Begin the Day by Sleeping

I have struggled with sleeplessness off an on in my adult life. The common theme when sleeplessness sets in is worry. My mind races and I tend to try to do two main things: solve problems in my head on my own or play out possible scenarios for whatever is consuming my thoughts. As I continue during Lent to consider  the “unforced rhythms of grace” that Jesus offers, I wonder what His life has to say in regards to sleep.

The fact that Jesus slept at all is a great reminder of his humanity. He had the biggest mission statement in history and yet he slept. Maybe if part of it had to do with his Jewish outlook on when the day begins. A new day begins at sundown in Jewish culture and the first gift of God for the new day is rest. Maybe that’s it. Maybe the unforced rhythm that Jesus offers regarding sleep is to see it as a gift from God. Even Jesus received this gift from his Father.

We have the opportunity to join Jesus in beginning our day by sleeping. I believe the first gift God wants to give us each day is sleep. It’s practical surrender, and I know Jesus is very interested in us learning to live a surrendered life. When my mind begins to spin or wander as I lay my head on the pillow, I remind myself that I’m not God, I’m off duty, He’s got it. I’m off the hook, it’s not up to me. May we receive this unforced rhythm of Jesus as we learn to see sleep as a gift.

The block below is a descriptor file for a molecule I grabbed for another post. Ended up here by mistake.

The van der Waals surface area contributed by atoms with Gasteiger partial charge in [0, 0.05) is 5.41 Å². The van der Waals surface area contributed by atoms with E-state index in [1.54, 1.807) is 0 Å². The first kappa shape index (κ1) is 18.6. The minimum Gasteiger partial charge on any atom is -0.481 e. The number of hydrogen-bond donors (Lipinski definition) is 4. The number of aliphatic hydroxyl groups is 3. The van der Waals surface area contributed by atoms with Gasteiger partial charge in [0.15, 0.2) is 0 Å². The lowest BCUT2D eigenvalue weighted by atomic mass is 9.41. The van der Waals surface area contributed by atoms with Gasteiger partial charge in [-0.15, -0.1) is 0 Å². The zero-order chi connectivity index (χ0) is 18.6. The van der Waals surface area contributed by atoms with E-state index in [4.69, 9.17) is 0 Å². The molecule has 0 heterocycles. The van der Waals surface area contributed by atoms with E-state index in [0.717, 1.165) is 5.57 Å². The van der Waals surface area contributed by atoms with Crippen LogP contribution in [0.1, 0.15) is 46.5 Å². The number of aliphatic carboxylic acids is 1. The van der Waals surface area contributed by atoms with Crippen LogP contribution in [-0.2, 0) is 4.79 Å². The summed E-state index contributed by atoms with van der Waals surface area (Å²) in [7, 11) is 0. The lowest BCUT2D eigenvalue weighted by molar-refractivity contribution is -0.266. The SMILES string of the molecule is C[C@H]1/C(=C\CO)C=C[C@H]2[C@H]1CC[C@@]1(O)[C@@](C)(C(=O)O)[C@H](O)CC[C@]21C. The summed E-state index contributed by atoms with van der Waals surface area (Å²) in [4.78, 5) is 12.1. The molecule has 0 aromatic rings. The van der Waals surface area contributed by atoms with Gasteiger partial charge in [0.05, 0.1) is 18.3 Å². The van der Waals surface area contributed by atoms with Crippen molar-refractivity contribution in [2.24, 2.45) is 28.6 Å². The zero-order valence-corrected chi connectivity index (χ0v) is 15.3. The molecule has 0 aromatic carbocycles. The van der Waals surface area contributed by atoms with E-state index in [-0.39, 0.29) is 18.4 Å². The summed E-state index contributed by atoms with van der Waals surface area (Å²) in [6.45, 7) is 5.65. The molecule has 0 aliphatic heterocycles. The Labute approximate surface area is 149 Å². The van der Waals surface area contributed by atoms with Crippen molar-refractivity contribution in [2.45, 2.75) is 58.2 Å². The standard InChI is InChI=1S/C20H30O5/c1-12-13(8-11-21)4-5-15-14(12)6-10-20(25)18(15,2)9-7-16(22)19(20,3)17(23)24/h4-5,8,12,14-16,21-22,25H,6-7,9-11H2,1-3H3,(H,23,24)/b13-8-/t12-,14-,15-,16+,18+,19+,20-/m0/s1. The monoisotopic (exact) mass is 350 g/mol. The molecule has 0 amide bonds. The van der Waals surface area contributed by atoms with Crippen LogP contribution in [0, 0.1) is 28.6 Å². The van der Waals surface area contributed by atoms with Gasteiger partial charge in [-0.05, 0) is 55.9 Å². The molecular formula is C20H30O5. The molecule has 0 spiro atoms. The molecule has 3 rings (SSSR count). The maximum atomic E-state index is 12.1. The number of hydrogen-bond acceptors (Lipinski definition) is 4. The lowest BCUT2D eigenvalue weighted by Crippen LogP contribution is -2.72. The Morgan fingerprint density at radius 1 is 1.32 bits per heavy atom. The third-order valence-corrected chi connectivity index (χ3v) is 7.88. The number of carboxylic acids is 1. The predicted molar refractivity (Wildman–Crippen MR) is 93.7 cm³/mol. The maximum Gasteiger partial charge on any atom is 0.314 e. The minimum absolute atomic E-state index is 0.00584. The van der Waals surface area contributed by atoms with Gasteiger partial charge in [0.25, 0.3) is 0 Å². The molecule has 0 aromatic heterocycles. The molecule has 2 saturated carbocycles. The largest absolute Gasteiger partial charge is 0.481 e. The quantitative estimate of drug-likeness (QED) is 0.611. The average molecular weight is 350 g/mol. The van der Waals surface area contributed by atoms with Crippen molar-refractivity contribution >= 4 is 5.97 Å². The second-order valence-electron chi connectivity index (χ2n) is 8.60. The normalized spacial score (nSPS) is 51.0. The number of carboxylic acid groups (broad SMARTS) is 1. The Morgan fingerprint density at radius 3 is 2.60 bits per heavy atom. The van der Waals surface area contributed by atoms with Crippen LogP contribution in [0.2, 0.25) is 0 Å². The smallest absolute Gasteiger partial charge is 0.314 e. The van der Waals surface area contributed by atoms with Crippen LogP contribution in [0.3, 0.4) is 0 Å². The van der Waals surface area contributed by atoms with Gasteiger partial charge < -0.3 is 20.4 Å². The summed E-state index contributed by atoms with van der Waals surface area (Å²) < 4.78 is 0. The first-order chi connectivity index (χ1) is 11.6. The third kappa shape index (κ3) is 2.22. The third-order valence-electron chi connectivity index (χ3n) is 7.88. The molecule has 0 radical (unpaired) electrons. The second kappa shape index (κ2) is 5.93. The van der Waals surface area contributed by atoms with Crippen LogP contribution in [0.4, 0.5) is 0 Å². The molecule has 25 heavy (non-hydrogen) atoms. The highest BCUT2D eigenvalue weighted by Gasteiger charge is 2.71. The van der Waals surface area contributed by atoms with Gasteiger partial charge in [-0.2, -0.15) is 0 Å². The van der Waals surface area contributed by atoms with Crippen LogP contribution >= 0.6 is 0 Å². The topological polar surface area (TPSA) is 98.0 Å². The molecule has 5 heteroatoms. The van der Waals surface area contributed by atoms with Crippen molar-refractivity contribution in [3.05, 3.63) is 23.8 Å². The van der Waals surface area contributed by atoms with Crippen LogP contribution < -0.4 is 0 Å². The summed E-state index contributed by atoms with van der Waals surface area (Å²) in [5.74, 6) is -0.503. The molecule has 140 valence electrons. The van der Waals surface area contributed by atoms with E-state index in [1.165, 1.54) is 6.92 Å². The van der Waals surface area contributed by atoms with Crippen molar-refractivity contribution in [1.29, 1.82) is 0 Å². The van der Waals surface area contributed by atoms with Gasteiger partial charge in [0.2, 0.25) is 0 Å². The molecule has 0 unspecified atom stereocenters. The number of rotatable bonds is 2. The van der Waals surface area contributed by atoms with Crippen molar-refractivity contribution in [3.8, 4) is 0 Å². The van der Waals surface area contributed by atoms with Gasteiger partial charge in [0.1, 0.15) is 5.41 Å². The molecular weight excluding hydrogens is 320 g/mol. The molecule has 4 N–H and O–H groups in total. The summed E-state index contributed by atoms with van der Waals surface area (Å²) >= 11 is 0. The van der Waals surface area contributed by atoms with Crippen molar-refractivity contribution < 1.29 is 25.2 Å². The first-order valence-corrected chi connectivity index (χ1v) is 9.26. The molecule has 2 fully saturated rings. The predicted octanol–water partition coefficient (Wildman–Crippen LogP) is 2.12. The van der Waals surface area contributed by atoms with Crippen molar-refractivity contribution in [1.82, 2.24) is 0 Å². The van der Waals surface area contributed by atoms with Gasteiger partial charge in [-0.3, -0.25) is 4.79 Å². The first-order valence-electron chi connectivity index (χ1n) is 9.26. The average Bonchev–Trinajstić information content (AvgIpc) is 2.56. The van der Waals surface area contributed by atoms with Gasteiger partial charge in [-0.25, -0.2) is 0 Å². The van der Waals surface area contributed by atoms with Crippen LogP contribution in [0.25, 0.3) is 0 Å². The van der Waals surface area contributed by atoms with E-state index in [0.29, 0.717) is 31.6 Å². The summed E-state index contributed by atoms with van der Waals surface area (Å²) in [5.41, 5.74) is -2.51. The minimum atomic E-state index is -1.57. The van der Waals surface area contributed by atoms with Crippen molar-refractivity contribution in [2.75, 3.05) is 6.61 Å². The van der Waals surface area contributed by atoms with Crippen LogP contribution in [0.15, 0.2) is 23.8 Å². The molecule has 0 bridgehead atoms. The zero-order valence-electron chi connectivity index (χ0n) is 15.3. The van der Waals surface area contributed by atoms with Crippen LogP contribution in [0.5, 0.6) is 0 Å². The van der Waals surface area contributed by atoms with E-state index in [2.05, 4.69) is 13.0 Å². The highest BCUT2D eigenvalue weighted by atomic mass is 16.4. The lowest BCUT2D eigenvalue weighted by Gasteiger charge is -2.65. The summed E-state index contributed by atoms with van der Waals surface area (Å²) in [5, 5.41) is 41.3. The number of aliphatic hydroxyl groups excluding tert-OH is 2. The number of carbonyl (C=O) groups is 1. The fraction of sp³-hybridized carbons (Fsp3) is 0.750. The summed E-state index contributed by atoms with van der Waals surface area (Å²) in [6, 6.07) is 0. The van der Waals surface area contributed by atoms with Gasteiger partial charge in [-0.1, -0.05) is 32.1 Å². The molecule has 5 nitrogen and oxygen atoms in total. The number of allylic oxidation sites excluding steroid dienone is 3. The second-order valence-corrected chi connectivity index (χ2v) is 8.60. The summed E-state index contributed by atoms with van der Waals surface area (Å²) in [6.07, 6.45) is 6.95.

Living with Rhythms

As I mentioned on Ash Wednesday, I am exploring rest during Lent this year. Specifically, during these opening days of Lent I am looking at Jesus statement in Matt 11:29: Learn the unforced rhythms of grace. It seems Jesus is offering rhythms, rhythms that we can lean into or reject.

As I type the word rhythm it makes me think of Father Rock. He is a retired Catholic priest who lived from age 70-85 in the hills of Oregon in a private lake community. He spent his “retirement” walking with men by having them join him at “Rockhaven” (his home) for a two-day retreat. I was able to return to Rock Haven once or twice a year for ten years and it was wonderful!

One of Rock’s staple teachings is ROD (Rhythm, Order, Discipline). Father Rock’s teaches how Jesus lived his life with Rhythm, Order and Discipline. According to Rock, RHYTHM is: that which occurs regularly, what is repeated and expected. The human body has natural rhythms, thus rhythm is helpful to the accomplishment of all things human.

How do we develop Rhythm in our life? (Father Rock)